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Java Tutorial

Introduction to Java
Hello World Program
Variables and Data types
More about data types
Displaying text using print and println
Displaying text using printf
Java Comments
Naming conventions for Identifiers
Mathematical operations in Java
Taking input from the user

Classes and Objects
Introduction to object oriented programming
The constituents of a Class
Creating objects and calling methods
Get and Set Methods
Default constructor provided by the compiler
Access Specfiers
Scope and lifetime of Variables
Call by value and Call by Reference

A few more topics
Casting
Class as a reference data type
Constants or literals
Final variables
Increment and decrement operators
Manipulating Strings
Operators
Overloading constructors and methods
Static methods and variables
The Java API
The Math class
this keyword
Wrapper classes

Control Structures
Control Statements
Repetition statements
Nested loops
Formulating algorithms
Branching Statements

Arrays
Arrays introduction
Processing arrays using 1oops
Searching and sorting arrays
Array of objects
Multi dimensional arrays
Taking input as command line arguments
Using ellipsis to accept variable number of arguments

Inheritance
Inheritance introduction
Relation between a super class and sub class
Final classes and methods
The protected access specifier
Class Object

Polymorphism
Introduction
Interfaces
Packages
Abstract classes and methods

Exception handling
Exception handling introduction
Exception hierarchy
Nested try catch blocks
Throwing exceptions


Wrapper Classes

As we have already seen, a variable of primitive data type is by default passed by value and not by reference. Quite often, there might arise the need to consider such variables of primitive data type as reference types. The solution to this lies in the wrapper classes provided by Java. These classes are used to wrap the data in a new object which contains the value of that variable. This object can then be used in a way similar to how other objects are used. For example, we wrap the number 34 in an Integer object in the following way:

Integer intObject = new Integer (34);

The Integer class is the wrapper class that has been provided for the int data type. Similarly, there are wrapper classes for the other data types too. The following table lists the data types and their corresponding wrapper classes.

Data Type Wrapper Class
byte Byte
short Short
int Integer
long Long
float Float
double Double
char Character
boolean Boolean

Note that the wrapper classes of all the primitive data types except int and char have the same name as that of the data type.

A wrapper class also contains a number of other different methods which may be used in the processing of variables of the corresponding data type. For example, the Character wrapper class contains methods which can be used to check if a character is a digit or a letter or a whitespace and so on.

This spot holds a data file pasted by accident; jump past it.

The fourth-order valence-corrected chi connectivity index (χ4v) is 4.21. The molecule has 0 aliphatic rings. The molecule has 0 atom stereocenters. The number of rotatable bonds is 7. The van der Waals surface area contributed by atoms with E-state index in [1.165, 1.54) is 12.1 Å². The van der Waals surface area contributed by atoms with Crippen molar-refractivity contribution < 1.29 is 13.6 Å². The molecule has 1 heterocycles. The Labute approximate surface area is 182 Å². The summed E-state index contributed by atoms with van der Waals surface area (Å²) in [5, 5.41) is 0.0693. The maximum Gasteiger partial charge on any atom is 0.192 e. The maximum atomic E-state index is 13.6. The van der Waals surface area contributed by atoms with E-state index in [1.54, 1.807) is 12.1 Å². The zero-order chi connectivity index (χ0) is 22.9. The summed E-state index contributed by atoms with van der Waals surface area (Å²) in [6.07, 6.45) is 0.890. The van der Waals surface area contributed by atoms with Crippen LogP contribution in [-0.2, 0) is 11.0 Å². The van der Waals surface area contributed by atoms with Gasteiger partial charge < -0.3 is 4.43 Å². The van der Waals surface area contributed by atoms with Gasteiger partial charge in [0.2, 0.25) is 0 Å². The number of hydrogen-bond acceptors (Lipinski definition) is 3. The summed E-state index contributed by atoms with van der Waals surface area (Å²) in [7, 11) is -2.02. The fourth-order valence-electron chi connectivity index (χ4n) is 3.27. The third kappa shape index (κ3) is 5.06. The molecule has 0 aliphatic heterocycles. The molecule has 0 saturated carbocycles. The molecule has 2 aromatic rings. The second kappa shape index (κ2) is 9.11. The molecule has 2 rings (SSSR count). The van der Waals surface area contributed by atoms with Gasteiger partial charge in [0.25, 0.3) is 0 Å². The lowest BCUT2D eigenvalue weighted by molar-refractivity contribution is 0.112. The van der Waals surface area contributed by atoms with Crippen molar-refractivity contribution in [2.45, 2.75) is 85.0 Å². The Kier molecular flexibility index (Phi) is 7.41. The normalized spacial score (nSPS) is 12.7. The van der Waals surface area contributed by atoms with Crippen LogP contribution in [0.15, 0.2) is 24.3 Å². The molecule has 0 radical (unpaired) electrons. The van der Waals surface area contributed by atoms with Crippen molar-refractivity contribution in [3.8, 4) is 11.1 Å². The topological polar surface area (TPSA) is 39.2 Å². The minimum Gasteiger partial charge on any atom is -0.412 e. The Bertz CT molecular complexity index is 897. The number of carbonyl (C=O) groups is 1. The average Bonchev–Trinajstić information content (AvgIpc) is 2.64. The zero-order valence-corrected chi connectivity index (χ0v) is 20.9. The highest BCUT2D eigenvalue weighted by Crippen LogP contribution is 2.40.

Creating objects of the Wrapper classes

All the wrapper classes have constructors which can be used to create the corresponding Wrapper class objects by passing either a String or a variable of the same data type as that of the type to which the wrapper class corresponds, except for the Character wrapper class whose object cannot be created with a String. Also, the Float wrapper class allows its object to be created using a double value.

For example, we can create an Integer object which wraps the int 34 in either of the following two ways:

Integer intObject = new Integer (34);
Integer intObject = new Integer ( "34");

Retrieving the value wrapped by a wrapper class object

Each of the eight wrapper classes have a method to retrieve the value that was wrapped in the object. These methods have the form *Value() where star refers to the corresponding data type. For example, to retrieve the value stored in the Integer object intObject, we use the following statement.

int x = intObject.intValue();

Similarly, we have methods for the other seven wrapper classes: byteValue(), shortValue(), longValue(), floatValue(), doubleValue(), charValue(), booleanValue().

Auto boxing and auto unboxing

Creating a wrapper class object using the constructors and retrieving the values wrapped by those objects using the methods as shown above can become quite cumbersome. As an alternative, there exists auto boxing and uutounboxing. Auto boxing refers to an implicit call to the constructor and auto unboxing refers to an implicit call to the *value() method. Therefore, a new wrapper object can be created by specifying the value to be wrapped just as we would do for a primitive data type variable. Also, the value can be retrieved and used in a simple way by specifying the object name. Look at the following code:

Integer intObject = 34;
int x=intObject;
int x = intObject + 7;

The above statements are equivalent to the following set of statements

Integer intObject = new Integer (34);
int x = intObject.intValue();
int x = intObject .intValue()+ 7;

Similarly, auto boxing and auto boxing apply to other wrapper classes also.

Conversion between data types

The wrapper classes also provide methods which can be used to convert a String to any of the primitive data types, except character. All these methods are static. These methods have the format parse*() where * refers to any of the primitive data types except char. And to convert any of the primitive data type value to a String, we use the valueOf() methods of the String class which through method overloading and implicit casting can accept any of the eight primitive types.

int x = Integer.parseInt("34"); // x=34
double y = Double.parseDouble("34.7"); // y =34.7
String s1= String.valueOf('a'); // s1="a"
String s2=String.valueOf(true); // s2="true"

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